Wow, Nathan, you bring up a tough question. I can see both sides so clearly, and both agree and disagree with both! If an author states his or her works shall be burnt/destroyed/not published, that’s what they want, because it’s what they stated clearly. But the estate can override that statement legally. Is it morally right? I’d argue that a personal diary of someone’s pain and grief is not the same thing as an unpublished novel. So, for me, it depends on context, on teh work involved, and on the writer’s stated wishes.
The value lent to our society by the posthumous review of an author’s unpublished works is immeasurable.
It will be reviewed and referenced and published eventually anyway. Would you rather a family member did so, or an historian at some far distant point? And does that span of time somehow make one “right” and the other “wrong”? I don’t think it does.
Anyway, my full thoughts on the topic won’t fit in a comment thread…
If you’re curious.
As usual, too many comments to wend through.
HOWEVER, there have been instances when the author did not express a wish one way or the other, and his/her heirs decided to not publish their works. I believe this was a problem with Mark Twain (Samuel Clemons). Should the family get to suppress works that the author would have been okay with publishing?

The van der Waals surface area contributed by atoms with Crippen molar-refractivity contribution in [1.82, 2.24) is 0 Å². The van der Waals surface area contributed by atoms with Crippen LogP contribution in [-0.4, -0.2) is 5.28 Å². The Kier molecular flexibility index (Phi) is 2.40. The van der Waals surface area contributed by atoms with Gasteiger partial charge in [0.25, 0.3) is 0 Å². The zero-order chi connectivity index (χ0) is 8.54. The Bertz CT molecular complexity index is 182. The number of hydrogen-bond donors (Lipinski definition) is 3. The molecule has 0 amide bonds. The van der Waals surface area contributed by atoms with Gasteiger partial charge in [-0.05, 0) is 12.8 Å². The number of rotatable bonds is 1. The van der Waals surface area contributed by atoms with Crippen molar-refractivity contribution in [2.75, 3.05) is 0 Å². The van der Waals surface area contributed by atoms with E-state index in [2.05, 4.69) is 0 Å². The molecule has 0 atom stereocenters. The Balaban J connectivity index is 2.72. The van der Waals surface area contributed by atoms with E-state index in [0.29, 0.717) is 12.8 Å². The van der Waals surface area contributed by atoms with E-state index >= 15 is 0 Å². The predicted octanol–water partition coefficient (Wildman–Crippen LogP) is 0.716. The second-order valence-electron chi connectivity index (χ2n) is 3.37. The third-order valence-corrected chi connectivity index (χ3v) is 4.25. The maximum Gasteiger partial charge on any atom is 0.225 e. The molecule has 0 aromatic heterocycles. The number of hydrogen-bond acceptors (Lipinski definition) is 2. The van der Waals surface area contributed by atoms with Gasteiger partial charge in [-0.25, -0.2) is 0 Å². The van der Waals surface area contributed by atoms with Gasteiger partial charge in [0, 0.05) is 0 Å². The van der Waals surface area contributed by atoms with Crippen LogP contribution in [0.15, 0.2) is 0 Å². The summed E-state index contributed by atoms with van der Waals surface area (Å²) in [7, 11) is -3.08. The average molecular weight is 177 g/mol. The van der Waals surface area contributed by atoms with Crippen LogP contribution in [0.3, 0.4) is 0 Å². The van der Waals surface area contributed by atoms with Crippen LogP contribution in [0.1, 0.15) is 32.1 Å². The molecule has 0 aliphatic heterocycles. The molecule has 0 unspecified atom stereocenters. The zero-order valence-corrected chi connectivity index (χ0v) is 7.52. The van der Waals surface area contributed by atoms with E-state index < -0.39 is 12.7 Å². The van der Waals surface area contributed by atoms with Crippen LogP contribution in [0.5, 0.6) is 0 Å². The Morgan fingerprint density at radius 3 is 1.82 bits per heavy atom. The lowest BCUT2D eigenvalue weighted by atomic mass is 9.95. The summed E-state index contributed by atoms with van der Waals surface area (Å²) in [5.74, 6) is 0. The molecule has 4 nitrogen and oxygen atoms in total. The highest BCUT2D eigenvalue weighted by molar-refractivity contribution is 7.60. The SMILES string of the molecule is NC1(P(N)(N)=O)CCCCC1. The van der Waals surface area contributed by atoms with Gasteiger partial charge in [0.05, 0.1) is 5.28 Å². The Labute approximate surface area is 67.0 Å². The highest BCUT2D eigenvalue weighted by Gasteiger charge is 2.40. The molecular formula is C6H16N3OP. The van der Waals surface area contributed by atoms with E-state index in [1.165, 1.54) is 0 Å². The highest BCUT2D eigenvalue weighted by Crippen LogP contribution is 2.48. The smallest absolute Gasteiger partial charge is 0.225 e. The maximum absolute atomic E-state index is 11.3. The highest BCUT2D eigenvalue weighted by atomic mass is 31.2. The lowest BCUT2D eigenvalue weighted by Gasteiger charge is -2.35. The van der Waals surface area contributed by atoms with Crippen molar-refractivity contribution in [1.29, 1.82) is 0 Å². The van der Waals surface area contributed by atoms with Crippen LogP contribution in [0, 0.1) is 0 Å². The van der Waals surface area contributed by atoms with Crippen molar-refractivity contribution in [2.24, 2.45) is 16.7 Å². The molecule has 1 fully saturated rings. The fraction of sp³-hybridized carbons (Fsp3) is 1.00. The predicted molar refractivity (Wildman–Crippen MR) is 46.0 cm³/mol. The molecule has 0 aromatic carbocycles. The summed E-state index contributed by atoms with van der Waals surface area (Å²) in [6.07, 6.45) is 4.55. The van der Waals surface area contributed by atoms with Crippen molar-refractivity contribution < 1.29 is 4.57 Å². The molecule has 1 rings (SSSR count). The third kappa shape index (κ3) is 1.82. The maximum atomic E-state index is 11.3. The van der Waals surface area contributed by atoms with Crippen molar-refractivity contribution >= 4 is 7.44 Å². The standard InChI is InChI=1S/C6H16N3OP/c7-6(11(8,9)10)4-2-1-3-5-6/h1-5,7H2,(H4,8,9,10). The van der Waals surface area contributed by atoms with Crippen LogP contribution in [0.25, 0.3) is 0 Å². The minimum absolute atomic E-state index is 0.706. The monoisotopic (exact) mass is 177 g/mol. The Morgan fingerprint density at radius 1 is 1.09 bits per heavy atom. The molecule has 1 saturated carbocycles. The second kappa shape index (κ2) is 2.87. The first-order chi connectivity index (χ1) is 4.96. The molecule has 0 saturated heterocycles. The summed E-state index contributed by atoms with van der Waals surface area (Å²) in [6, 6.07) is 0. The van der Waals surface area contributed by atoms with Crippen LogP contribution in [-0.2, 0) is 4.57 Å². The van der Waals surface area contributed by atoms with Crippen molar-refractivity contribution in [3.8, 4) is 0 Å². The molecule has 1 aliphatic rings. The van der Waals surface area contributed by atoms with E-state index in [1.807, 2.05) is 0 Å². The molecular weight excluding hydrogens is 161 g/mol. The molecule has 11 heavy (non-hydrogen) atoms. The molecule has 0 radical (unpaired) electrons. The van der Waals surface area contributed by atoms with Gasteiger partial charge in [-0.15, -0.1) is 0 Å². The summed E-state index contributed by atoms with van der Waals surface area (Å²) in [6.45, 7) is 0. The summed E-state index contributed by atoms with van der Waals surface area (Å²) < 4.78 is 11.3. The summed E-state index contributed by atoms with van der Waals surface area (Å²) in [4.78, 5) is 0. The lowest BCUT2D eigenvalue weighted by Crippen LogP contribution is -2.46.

Again, this is against the author’s wishes (if not stated to not publish), yet these so-called heirs get to make an arbitrary decision.
Wrong, wrong, wrong.
For me: Publish anything I wrote posthumously. Why would I give a flying f** anyway if I’m dead?
Perhaps I see the world of ethics in too black & white terms for some but to me this is no debate. The author as creator retains the right to their creation and if they expressly wish not to be published then that needs to be respected. Death does not change anything in this regard, especially, if the desire is motivated by a desire for material gain, as it probably often is.
I would go far as to say that doing anything that goes against someone's express wish is wrong, in life or death, and frankly, I find even the idea of it offensive.
Soul Trekking says
I would hope that many authors have a will that has this covered (by giving permission to a loved one or saying no). But, if something is in process, I don’t see why it shouldn’t be published, so long as royalties, etc. go to the family of the deceased.